Emi Fontana: When did you know that you wanted to be an artist? What or who inspired you then? Who or what inspires you now?
Judith Bernstein: I wanted to be an artist from as far back as I could remember. Even before I understood what that meant. I loved to draw, paint and explore my imagination, and many things influenced me. For instance, I became fascinated with scatological graffiti after reading an article in The New York Times in 1963 about Edward Albee taking the title Who’s Afraid of Virginia Woolf from bathroom graffiti. At the time, I was a graduate student at Yale School of Art, when Yale had an all-male undergraduate program and the Vietnam War and draft were happening. The graffiti I found was very raw and poignant. I realized that graffiti has psychological depth because when someone’s alone and releasing on the toilet, they’re also releasing from the subconscious. I began to use text like “this may not be heaven but Peter hangs out here” in my drawings and paired it with crude images. Looking back over the span of my career, there have been a number of factors that have led me to where I am today. I’ve always been attuned to what’s happening in the world and especially interested in exploring human behavior. My curiosity is always evolving. Currently, I’m inspired by the advances in science, astronomy, in the expanding knowledge of the universe and how it relates to ever-changing dynamics between women and men. This is the source for my new “Birth of the Universe” series, in which I use the active cunt to explore issues of women’s rage with both severity and humor. This work represents a major break from the type of work that I made earlier on in my career, including the large phallic screws that confront male dominance, warfare and sexuality. I’m now working with a vibrant, fluorescent color palette and centering my focus on human relationships.
EF: Who’s Afraid of Virginia Woolf? leads us right into the heart of our conversation. The story of that title is brilliant: originally the play was supposed to be titled Who’s Afraid of the Big Bad Wolf? from Walt Disney’s Three Little Pigs, but then, as you said, Albee saw this graffiti in a bathroom and used Who’s Afraid of Virginia Woolf? instead, saving himself the hassle and money required to ask Disney for the rights. The subject of the play is obviously sexuality and role-playing among heterosexual couples at the dawn of the sexual revolution. We could say about the two main characters of Martha and George, played in the movie by Liz Taylor and Richard Burton, that she is a cunt and he is a dick. Can you talk about this in relation to your work?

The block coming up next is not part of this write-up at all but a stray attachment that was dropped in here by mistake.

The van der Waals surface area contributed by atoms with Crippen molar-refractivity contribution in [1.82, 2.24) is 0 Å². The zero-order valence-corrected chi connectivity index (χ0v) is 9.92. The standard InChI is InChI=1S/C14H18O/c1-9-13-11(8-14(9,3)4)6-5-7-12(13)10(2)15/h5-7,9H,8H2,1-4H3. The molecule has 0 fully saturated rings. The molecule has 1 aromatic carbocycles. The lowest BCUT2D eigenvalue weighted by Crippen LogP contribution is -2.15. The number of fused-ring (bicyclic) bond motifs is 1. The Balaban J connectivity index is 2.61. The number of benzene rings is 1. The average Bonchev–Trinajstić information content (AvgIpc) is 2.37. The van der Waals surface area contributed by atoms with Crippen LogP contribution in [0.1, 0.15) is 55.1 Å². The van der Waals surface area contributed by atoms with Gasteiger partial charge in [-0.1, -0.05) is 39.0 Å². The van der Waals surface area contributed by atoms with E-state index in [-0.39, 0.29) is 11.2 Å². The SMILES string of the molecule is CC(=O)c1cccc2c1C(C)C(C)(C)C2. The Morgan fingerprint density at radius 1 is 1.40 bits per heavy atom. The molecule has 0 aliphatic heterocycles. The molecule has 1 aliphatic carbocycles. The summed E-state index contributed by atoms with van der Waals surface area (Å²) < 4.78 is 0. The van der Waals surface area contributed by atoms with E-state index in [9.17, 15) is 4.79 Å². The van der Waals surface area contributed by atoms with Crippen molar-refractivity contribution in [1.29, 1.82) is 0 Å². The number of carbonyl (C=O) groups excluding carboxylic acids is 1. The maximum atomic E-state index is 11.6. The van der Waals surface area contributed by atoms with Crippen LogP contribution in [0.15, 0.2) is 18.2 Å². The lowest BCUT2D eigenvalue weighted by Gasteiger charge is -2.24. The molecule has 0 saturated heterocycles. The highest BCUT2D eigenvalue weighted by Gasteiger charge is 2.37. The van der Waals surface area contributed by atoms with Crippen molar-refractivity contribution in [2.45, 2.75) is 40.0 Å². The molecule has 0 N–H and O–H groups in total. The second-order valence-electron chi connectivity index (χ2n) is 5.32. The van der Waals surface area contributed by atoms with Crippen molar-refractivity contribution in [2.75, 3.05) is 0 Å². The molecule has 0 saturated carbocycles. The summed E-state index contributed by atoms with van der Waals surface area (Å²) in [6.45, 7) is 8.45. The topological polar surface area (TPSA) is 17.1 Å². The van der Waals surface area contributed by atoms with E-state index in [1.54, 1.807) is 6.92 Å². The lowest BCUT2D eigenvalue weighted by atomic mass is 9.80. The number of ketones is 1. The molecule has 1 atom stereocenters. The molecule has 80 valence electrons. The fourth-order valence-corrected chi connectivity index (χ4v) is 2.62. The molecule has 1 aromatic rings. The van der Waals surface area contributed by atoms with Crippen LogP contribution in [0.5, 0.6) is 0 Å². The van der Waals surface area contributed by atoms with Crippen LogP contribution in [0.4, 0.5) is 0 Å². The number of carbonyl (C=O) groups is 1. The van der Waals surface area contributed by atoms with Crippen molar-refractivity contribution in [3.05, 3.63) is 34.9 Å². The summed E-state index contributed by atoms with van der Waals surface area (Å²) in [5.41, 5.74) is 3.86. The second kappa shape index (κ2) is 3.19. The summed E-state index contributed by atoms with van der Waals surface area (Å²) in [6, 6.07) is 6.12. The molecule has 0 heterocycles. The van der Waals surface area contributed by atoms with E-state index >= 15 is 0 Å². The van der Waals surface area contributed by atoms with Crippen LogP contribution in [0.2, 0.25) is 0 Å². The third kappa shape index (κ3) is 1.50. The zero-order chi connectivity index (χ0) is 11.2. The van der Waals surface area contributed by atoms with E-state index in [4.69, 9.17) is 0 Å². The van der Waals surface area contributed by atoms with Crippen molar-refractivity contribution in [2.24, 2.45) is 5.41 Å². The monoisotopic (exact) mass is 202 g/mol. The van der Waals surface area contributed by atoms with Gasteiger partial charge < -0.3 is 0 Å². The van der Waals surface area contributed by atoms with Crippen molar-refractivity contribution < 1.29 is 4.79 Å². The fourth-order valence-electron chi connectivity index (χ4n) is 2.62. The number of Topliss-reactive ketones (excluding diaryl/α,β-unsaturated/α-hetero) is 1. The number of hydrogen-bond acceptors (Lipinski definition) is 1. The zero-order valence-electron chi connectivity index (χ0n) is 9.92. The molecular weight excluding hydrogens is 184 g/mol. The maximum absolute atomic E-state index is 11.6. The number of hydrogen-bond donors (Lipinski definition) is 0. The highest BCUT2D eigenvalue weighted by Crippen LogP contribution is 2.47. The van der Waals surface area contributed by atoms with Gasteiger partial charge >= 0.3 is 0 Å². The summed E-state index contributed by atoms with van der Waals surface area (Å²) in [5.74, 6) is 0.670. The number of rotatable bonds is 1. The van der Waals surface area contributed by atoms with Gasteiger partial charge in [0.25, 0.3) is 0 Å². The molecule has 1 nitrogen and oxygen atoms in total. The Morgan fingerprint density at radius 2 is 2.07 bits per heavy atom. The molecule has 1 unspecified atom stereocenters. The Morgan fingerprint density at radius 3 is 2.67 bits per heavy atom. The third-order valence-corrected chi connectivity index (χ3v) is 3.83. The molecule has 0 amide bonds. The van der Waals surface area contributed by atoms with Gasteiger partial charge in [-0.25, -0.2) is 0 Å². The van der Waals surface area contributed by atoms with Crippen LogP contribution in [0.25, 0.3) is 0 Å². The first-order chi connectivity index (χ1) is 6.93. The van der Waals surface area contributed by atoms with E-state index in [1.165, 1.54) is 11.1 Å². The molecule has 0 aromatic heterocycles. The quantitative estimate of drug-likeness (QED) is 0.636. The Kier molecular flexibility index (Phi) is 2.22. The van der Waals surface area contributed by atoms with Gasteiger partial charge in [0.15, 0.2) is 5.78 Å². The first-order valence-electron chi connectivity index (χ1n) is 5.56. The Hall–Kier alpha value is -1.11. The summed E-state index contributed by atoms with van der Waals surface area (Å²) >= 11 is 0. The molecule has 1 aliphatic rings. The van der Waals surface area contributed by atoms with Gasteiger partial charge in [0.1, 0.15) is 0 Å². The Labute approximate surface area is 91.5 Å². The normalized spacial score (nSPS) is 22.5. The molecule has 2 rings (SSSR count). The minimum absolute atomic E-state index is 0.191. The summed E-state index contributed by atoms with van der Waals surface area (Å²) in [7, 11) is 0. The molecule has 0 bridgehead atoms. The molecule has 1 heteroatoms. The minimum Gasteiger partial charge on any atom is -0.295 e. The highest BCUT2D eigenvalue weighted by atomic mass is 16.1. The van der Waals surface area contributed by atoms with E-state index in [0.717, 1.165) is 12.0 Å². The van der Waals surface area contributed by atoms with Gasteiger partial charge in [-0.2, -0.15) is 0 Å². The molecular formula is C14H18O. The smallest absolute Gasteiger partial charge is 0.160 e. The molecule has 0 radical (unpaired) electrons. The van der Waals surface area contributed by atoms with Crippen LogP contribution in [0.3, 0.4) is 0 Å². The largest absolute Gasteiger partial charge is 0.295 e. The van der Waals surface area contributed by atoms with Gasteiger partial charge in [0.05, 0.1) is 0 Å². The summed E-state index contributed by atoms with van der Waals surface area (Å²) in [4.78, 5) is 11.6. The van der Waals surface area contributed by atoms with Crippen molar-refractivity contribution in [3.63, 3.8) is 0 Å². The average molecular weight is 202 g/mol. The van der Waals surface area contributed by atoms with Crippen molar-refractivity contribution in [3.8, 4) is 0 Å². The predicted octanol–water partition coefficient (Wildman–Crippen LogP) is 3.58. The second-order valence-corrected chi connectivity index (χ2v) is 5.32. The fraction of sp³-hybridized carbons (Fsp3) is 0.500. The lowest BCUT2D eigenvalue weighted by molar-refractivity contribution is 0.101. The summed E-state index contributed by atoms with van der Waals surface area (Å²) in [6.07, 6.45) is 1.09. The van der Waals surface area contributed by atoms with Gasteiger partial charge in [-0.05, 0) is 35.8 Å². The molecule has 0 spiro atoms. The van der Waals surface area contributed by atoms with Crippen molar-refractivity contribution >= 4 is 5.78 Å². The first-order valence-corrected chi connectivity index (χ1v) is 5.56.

JB: Virginia Woolf’s vagina! Now that’s an interesting topic! When I was inspired by the story of Albee taking the title from bathroom graffiti, I didn’t consciously think about the plot of Who’s Afraid of Virgin Woolf and relating it to my work — but it certainly does relate. The play is about anger and relationships. The characters act out their deep psychological wounds, and I directly confront these types of relationships in my work. Throughout my career, I’ve focused on dominance and aggression through a humorous lens. Aggression, sexuality and humor are strongly connected. My new “Birth of the Universe” series addresses these themes. I put the angry cunt (or “cuntface”) at the center of the painting. She is the source of the universe, representing the birth. Orbiting phalluses, which are sometimes passive and sometimes active, surround the cunt figure. She’s a self-validating vagina and doesn’t need the cocks’ validation! My work playfully addresses the dynamic between men and women, women and women, and men and men. The paintings are absurdist and chaotic, expressionistic strokes of radiant color, which is how I view relationships. My roots are in antiwar and feminist activism, but I’ve continued to broaden my subject matter to focus on the underlying psychology of human behavior. It’s fun but it’s dead serious. In Who’s Afraid of Virgin Woolf, George and Martha invite over a young couple. The couple witnesses their tumultuous — often violent — interactions. The young couple is the voyeur. I use the theme of the voyeur in my series. The voyeur represents human curiosity and the role of the spectator. In a sense, when someone enters my exhibitions, they become a voyeur entering my universe and my mind. There’s an innate curiosity that I like to play on. It’s a marvelous curiosity about science and the universe, about the subconscious and of course sexuality. Societal norms of the 1950s centered on the concept of the nuclear family. Women were expected to become wives and mothers. Albee’s play is a rejection of that ideology by shedding light on the ugly side of the American dream and inequality within these constructs. My work is very much about confronting this ideology as well. During that time, women and minorities were marginalized and did not have access to the system. My work threatened the ideology and I experienced censorship as a result. In many ways, the 1960s represented the start of a revolution in America. And, it’s a struggle that continues and I’m confronting it in a new context.
EF: Did you start to paint phalluses in the 1960s? How were your first paintings received? It was quite transgressive for a woman to do that. Did you encounter criticism from the feminist side, too?